In November, the company disclosed that its largest customer planned to discontinue purchases of frac sand under its existing contract. (Its two biggest customers in 2018 were Halliburton and Keane Group). The company has significant fixed costs associated worth this contract such as rail car leases and a distribution facility. The company estimated that it will incur $8 million to $10 million in cash costs to exit these leases and other supply contracts, associated with the contract. As a result, the company issued a going concern warning.

The company has not made positive annual EBITDA since 2014.  At the end of September, the company had cash balances of $40 million. Against that, it has a fully-utilized $65 million credit facility with the Wilks Brothers (who sold their pressure pumping business in 2011 for $3.5 billion) that matures in December 2022. It also has leases with a present value of $58 million.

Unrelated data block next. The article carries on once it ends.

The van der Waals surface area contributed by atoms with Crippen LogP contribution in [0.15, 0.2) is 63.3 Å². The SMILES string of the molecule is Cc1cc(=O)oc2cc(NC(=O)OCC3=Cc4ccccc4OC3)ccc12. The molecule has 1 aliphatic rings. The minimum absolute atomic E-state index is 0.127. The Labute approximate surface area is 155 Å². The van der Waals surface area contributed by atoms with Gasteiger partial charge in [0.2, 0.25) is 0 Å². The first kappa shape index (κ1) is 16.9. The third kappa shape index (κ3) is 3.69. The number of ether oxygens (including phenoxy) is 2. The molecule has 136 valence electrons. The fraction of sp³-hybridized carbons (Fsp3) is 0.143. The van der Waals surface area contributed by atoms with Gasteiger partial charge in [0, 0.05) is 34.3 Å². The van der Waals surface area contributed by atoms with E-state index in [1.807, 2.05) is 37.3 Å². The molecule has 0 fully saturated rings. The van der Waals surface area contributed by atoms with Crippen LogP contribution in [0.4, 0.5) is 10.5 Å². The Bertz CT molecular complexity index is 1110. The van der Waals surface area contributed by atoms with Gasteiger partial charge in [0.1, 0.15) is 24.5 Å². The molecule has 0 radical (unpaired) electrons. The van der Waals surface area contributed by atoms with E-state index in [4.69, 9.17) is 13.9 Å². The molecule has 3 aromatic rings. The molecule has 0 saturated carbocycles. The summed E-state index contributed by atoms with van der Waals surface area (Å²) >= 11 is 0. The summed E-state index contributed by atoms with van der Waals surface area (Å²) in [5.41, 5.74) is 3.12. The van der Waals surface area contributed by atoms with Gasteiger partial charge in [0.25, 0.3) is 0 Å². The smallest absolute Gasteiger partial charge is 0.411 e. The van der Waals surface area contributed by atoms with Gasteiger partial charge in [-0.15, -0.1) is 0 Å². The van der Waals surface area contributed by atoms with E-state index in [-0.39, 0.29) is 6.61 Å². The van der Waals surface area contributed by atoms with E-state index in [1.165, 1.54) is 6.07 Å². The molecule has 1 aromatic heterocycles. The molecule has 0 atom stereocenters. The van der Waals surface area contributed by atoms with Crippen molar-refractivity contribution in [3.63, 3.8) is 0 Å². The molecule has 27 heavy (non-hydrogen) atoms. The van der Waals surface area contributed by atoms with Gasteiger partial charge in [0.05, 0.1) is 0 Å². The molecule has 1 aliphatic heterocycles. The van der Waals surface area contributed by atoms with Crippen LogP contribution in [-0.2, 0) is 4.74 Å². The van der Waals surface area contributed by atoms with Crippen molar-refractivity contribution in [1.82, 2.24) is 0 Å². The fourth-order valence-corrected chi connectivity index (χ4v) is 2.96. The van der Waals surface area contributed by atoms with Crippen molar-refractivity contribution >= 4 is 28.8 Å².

You can see the complete, updated list of Houston-area public companies here

SEC filing – Carbo Ceramics delisting


Callon completes $750 million takeover of Carrizo

Callon Petroleum has completed its takeover of fellow Houston E&P operator, Carrizo Oil and Gas. The combined companies own 200,000 net acres in the Permian and Eagle Ford basins. As a result of the deal, Carrizo’s shares have been delisted.

The deal was originally announced in July 2019. At that time Callon had a market cap of $1.46 billion and Carrizo $1 billion. At deal close, the market caps were $1 billion and $750 million respectively.

As originally announced, the deal called for Carrizo shareholders to receive 2.05 shares of Callon stock for every share held. However Paulson & Co, a shareholder with a 10% stake, complained that Callon was paying a premium for Carrizo which was ‘unwarranted’. In October and November, ISS and Glass Lewis, two proxy advisory firms, recommended that Callon shareholders vote against the deal.

As a result, later in November, the terms were revised down to 1.75 shares of Callon stock. In addition, under the original terms, Callon management (the acquirer) were eligible for severance benefits as a result of the merger. The revised agreement removed these benefits.